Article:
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Home | Film Review: Lisa and the Devil (1974)

Film Review: Lisa and the Devil (1974)


Lisa is a tourist in an ancient city. When she gets lost, she finds an old mansion in which to shelter. Soon she is sucked into a vortex of deception, debauchery and evil presided over by housekeeper Leandre


AAh, the 70’s. It often brings out films that invoke special qualities in themselves. Not always the most engaging or active but wildly bizarre in their own skin. This little ditty features the talents of Telly Savalas, and Elke Sommer. Of course Savalas is seen sucking on his trademark lollipop thru most of the movie.


While this movie can be somewhat lethargic to sit thru it has its sense of charm as well. So while I’ll admit that I had to stop and start this film about 3 times (due to it being late and my concentration waning), I still had this need to see it thru.

One of the weird factors that starts almost from the first scene, is the site of Leandro purchasing a wax dummy and then carrying it thru the city while mumbling to it. This wax figure reappears several times in the beginning as Leandro continues to carry it around like a lost puppy dog. Though we learn later that the wax dummies “do” have a purpose within the plotline.

Elke Sommer plays Lisa Reiner a tourist who just so happens upon an old mansion when she accepts a ride from strangers. The car breaks down and Lisa is offered a night to stay at this luxuriously mammoth estate.

We find out pretty early that Lisa has some history with this mansion as perhaps an older soul that was lost and has returned. Though the connection is not clear, her image is remarkably an exact match to an earlier lady who lived there named Helena. The house is owned by a blind countess played by actress Alida Valli and is shared with her son Max (Alessio Orano) who has a unrelenting fascination with Lisa and some prior connection they shared. Max though seems to be in a almost theatrical-play-like state thru most of the film which gets to be annoying with his passive-aggressive overacting. I was never quite sure what to make of him as his inclusion seemed almost isolated at times from the rest of the story.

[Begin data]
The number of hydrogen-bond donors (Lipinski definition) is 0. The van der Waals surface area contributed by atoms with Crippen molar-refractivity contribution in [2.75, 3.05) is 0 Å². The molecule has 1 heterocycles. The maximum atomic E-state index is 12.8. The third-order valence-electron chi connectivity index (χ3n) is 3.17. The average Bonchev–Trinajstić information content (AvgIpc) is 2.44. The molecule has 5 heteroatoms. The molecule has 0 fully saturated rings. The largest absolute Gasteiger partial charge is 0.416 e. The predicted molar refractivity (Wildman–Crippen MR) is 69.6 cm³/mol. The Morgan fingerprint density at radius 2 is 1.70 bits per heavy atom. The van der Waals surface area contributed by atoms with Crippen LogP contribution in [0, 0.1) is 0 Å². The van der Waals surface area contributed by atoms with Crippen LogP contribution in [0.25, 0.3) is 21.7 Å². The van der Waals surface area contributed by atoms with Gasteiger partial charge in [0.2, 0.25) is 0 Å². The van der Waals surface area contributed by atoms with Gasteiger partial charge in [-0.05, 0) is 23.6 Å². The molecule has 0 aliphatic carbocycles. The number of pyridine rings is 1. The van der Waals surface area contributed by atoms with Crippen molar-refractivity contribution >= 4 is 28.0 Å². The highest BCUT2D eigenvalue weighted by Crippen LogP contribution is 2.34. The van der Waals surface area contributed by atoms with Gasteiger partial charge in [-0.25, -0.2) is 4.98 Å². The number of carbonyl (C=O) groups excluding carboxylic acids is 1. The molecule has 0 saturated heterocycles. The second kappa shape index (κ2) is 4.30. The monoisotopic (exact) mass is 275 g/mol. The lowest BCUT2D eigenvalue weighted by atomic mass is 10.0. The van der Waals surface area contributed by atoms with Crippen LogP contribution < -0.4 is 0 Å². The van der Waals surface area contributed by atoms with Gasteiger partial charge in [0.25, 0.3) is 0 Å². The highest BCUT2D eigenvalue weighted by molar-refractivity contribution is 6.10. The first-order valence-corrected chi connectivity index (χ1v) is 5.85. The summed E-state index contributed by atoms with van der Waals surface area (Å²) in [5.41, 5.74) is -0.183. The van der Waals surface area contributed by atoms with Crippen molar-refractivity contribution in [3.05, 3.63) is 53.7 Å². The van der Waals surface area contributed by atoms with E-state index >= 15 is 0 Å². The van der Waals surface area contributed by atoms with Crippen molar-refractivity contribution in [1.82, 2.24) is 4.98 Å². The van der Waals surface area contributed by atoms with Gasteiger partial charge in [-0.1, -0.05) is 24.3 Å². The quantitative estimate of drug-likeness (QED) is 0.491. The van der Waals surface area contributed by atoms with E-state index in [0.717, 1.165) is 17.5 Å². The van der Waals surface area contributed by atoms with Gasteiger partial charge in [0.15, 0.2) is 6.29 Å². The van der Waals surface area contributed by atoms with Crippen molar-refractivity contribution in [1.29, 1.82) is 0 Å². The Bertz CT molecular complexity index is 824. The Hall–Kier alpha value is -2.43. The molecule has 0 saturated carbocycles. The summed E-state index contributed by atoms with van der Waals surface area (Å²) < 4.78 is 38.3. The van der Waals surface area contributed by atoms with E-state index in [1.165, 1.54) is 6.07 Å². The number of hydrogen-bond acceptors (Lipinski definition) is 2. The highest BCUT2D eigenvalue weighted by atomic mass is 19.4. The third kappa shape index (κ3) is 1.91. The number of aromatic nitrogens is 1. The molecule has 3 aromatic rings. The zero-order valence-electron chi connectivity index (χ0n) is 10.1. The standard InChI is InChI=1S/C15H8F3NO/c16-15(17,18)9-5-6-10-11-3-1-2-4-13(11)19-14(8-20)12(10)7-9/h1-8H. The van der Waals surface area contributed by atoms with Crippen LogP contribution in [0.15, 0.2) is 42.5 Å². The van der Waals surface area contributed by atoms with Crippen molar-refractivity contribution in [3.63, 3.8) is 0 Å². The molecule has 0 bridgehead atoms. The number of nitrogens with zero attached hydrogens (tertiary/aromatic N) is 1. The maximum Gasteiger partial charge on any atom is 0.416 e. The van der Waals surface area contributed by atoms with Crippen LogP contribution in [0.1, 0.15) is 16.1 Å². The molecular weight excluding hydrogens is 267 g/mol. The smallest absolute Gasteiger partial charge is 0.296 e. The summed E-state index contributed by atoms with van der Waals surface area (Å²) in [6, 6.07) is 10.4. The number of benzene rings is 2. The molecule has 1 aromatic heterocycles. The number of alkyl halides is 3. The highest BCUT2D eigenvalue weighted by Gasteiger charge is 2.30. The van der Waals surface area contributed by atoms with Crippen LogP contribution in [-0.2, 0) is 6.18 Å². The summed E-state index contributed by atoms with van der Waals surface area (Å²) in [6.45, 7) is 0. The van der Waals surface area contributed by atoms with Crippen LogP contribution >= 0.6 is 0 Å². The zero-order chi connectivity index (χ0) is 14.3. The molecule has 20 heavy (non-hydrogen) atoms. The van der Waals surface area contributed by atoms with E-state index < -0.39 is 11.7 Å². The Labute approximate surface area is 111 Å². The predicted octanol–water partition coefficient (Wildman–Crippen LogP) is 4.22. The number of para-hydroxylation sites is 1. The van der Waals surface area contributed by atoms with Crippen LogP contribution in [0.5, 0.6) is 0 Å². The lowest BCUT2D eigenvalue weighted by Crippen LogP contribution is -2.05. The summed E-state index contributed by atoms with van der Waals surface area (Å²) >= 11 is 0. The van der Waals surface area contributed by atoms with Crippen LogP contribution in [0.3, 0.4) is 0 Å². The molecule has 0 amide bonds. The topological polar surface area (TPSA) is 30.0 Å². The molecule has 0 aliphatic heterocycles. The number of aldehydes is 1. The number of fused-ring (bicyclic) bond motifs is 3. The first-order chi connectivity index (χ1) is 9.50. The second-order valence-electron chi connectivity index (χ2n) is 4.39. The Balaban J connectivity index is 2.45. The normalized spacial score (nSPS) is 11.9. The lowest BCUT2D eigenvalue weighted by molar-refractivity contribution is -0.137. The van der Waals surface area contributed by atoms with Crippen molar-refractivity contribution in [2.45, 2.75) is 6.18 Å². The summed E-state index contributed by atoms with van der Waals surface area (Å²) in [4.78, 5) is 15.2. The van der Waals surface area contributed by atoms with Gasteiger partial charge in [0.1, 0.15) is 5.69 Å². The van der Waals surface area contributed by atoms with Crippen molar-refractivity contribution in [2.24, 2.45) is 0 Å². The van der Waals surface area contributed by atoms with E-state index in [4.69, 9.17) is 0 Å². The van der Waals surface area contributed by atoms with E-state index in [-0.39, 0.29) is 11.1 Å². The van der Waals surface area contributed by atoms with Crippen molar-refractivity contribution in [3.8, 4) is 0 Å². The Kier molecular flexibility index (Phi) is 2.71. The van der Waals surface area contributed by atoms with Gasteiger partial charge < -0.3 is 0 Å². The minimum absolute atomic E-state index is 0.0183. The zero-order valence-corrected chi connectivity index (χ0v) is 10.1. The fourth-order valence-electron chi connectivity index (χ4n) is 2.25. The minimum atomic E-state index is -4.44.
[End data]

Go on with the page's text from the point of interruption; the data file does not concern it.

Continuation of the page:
“Lisa and the Devil” seems to progressively move into a nightmare-like 3rd act which is not clear at times. Though per the title and the synopsis that comes with this it doesn’t take too much to suspect that the butler Leandro (Telly Savalas) is the devil. We also begin the story with a mural that Lisa comes across sporting Savalas injected into a historical devil painting. The film has its issues that arise within the storyline. At some point we are not really sure on the crossover between reality and surreality. The movie is kept rich and lavish with some decent kills in between, though I personally didn’t get the connection with wax dummies and how it all ascended into Lisa’s own hell. My take was that as Leandro is this form of devil, he also has a certain playful nature that includes the dysfunction and death of the people around him. Almost like a small boy playing with marbles. His devil persona though is far from sinister and actually seems more in line with the job of being an actual butler.

One highlight in this movie contains a moment where a cheating wife continually rolls over her husbands head while she drives back and forth over it. Other murder scenes are usually kept in the old tradition of a shot containing a descending murder instrument followed by edits into the moment of impact. It’s pretty representative though of this style of filmmaking, so I wasn’t surprised.

Lisa and the Devil has been noted as being one of director Mario Bava’s favorite, though it is strangely fragmented at times and unclear. I think my biggest distraction was that the sound levels would elevate extremely loud during screams and such but stay relatively quiet thru the dialog scenes. This made it somewhat distracting having to keep the control nearby for blowouts. As I researched the title a bit I discovered it was originally released under the title “House of Exorcism”. It initially had some distributor issues but was later released in the US. The film has been praised by Bava fans who call it a form of surrealist horror. The release under the title of “House of Exorcism” received some issues in translation opting many of the “Lisa and the Devil” version. In all “Lisa and the Devil” is not really a favorite of mine but does hold a peculiar inclusion into filmmaking that feels right at home in its 1972 shoes.

Lisa and the Devil is available on DVD from CheezyFlicks

Lisa and the Devil (1974)

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